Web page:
i-Prosperity liquidators win funding but miss on fees

Cor Cordis partner Jeremy Nipps.
i-Prosperity Underwriting receiver David Levi.

Back in August 2020 iNO predicted that the liquidators appointed to various entities within the i-Prosperity group might have trouble persuading creditors to approve future resolutions pertaining to their remuneration.

As confirmed by the Minutes of the most recent meeting of the i-Prosperity Pty Ltd Committee of Inspection (COI) that forecast was spot on.

By abstaining from voting on the fee resolutions put before it at a meeting on May 13 this year the COI effectively stymied the chance for Cor Cordis partners Barry Wight and Jeremy Nipps to get approvals for the payment of $4,463,932.50c, of which $1.5 million was a capped amount sought for future pay.

While the pair did take the appointment back in 2020 with a $500,000 indemnity, the Minutes indicate that they and their lawyers have been self-funding the investigations to date.

Nipps who spoke with iNO this week, said the COI abstained from voting on the resolutions because some members needed more information about how the remuneration had been calculated.

Certainly the Minutes reveal that one COI member had concerns.

Liquidator David Levi, who is receiver/manager of iProsperity Underwriting Pty Ltd (iPU) expressed the view that the information in the remuneration report wasn’t of the same standard as the information that the liquidators would’ve been required to provide if they had been applying for their fee approval in the courts.

He also alluded to arithmetical errors in the calculation of the remuneration and observed that: “the overall time charged by the appointees amounted to only circa 4.6% of the overall time costs, which he considered too low for a liquidation of this nature”.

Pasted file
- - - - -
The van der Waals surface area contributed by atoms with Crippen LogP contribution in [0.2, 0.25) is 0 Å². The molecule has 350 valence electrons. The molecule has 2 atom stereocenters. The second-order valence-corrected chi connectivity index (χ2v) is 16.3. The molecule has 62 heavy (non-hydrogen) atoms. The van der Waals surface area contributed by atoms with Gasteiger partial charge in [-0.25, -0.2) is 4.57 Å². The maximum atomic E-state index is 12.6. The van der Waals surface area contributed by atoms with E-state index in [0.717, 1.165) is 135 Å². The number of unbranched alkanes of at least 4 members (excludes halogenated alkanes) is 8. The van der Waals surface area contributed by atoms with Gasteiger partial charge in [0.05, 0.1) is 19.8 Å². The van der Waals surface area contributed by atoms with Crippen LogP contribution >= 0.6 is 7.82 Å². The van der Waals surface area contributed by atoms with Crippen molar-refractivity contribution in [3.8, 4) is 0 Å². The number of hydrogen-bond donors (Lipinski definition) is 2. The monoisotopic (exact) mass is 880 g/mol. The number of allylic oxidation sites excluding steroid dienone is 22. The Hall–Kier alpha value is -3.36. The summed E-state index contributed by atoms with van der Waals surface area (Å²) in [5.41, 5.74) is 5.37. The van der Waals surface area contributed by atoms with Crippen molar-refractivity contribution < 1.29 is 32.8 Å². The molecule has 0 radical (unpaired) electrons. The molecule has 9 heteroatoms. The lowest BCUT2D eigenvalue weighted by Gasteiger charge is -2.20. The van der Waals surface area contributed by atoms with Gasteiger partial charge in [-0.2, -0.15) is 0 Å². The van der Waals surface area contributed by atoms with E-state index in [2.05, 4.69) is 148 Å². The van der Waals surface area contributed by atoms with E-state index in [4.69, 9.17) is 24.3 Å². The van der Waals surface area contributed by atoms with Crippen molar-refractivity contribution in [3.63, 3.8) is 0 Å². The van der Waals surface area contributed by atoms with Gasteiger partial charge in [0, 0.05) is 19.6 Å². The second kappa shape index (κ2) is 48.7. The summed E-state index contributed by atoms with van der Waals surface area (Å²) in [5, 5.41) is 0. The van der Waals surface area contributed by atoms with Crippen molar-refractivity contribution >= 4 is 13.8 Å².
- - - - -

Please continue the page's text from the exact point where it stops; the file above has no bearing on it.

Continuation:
Levi further complained about what he perceived to be an insufficient frequency of meetings of the COI, which prompted Wight and Nipps’ lawyer Fiona Murray-Palmer from Norton Rose-Fullbright to point out that the liquidators would have been “within their rights to sit on their hands and done nothing but adhere to basis statutory obligations” given their impoverished state.

Fortunately for creditors the decision to bankroll themselves has produced results with the Minutes revealing that public examinations of various individuals are now able to proceed after the Commonwealth agreed to fund them through the FEG Recovery Unit.

Those individuals include prominent Sydney lawyer John Landerer and representatives of Sydney’s Star and Crown casinos, who are to be questioned over their alleged links to the i-Prosperity empire and its fugitive founder, Menghong Gu.

Landerer has denied having any close involvement with Gu or his failed group of companies. iNO understands the examination summonses are likely to be issued imminently.

Further reading:

Cor Cordis’s $500,000 I-Prosperity Indemnity

1 Comment on "i-Prosperity liquidators win funding but miss on fees"

  1. james Johnson | 13 July 2022 at 3:15 pm | Reply

    One of the quirks of remuneration approval is the difference between the disclosure requirements in the ARITA Code of Professional Conduct and the level of disclosure that is required by the court when applying for approval of remuneration.

    It is curious that it is said that the lawyers were working on a “contingency” basis in circumstances where that would have gone beyond 3 months and therefore required court approval. Your article does not indicate whether any such application was ever made.

    Of course approval of liquidators remuneration and approval of third party service provider costs are very different. It is only the liquidators remuneration that would be the subject of a court application under s. 60-12 of the IPSC.

Leave a comment

Your email address will not be published.